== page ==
Primeau upset Goodenow with his contract

Discussion in 'Fugu's Business of Hockey Forum' started by Steve L*, Dec 26, 2004.

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  1. Steve L*

    Steve L* Registered User

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    http://www.philly.com/mld/philly/sports/hockey/10497829.htm

    Primeau acknowledged that it never occurred to him last summer that by signing before the next collective-bargaining agreement was reached, he might create a cap for the Flyers.

    "I still don't look at it in that regard," he said. "I am captain of a hockey club, but I am also 33 going on 34 and scored only seven goals last season.

    "I might have had a tremendous playoff, but I don't want to be rewarded for having a good two-month stretch... . It's ludicrous for me to think that just because I had a great playoff, I should have held out for $6 million."

    That essentially is what the union would have preferred. Primeau said the union's executive director, Bob Goodenow, spoke to his agent, Don Reynolds, and voiced concerns about the deal before Primeau signed.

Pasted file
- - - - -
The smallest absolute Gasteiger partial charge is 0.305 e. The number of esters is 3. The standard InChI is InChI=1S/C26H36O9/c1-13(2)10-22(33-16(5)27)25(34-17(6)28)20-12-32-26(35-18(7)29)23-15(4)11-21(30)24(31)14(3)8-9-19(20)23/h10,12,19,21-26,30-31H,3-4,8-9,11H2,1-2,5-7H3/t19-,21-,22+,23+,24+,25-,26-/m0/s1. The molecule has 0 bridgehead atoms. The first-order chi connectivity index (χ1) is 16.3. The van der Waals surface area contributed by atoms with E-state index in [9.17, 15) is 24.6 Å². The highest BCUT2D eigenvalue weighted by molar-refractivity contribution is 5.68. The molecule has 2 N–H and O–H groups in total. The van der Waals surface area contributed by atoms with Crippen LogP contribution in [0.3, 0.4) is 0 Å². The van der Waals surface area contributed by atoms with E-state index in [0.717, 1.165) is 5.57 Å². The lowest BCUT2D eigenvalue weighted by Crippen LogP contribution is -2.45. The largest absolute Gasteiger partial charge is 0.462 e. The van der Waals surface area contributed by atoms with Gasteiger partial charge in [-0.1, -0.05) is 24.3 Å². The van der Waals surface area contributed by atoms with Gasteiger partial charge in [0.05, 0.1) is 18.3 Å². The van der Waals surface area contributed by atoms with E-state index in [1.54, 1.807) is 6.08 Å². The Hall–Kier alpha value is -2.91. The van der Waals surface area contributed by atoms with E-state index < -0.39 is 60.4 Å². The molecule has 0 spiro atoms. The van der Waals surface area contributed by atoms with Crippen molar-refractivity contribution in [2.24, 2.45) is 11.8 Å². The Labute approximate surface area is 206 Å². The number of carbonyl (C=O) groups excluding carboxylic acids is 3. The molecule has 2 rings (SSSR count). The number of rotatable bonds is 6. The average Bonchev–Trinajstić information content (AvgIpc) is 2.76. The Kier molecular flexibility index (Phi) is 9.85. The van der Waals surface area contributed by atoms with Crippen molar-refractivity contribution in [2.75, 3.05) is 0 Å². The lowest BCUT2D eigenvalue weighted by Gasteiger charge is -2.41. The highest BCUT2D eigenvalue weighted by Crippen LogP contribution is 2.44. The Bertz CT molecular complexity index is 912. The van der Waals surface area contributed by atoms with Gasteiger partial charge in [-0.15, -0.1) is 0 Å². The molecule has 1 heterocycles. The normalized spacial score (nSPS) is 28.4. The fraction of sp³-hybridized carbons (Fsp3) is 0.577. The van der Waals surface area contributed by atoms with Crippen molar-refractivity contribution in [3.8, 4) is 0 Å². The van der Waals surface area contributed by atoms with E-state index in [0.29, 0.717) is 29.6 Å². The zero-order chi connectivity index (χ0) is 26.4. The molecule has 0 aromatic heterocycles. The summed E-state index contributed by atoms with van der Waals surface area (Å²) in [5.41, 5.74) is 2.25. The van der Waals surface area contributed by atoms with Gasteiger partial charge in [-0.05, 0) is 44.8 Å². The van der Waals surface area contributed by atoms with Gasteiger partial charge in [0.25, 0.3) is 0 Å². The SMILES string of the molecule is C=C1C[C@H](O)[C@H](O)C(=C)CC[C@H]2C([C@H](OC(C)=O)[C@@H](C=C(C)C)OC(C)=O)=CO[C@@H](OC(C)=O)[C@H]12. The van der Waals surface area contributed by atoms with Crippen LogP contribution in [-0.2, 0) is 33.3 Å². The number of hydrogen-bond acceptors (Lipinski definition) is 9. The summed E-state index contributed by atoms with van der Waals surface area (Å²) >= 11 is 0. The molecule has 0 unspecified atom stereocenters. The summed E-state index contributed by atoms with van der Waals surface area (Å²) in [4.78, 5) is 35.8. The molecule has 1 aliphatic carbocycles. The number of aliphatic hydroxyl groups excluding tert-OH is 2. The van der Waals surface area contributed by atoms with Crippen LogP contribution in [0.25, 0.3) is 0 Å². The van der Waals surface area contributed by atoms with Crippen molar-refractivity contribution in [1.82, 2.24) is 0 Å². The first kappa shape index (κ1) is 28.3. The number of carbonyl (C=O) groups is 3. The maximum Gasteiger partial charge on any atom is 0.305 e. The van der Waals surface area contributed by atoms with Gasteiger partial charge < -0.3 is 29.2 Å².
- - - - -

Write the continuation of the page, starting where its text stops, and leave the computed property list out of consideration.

"When the players' association found out what I would sign for, they didn't want me to sign the contract," Primeau said. "I told my agent there were a lot of factors going into it, more than a dollar figure."
    ___

    IMO this says a lot about the characters of both Primeau and Goodenow. Primeau knows it was reasonable to accept a paycut, even after the best playoffs of his career but all Goodenow wanted his to do was get the most money possible to drive up the value of other players and not even caring about what is best for Primeau and his family.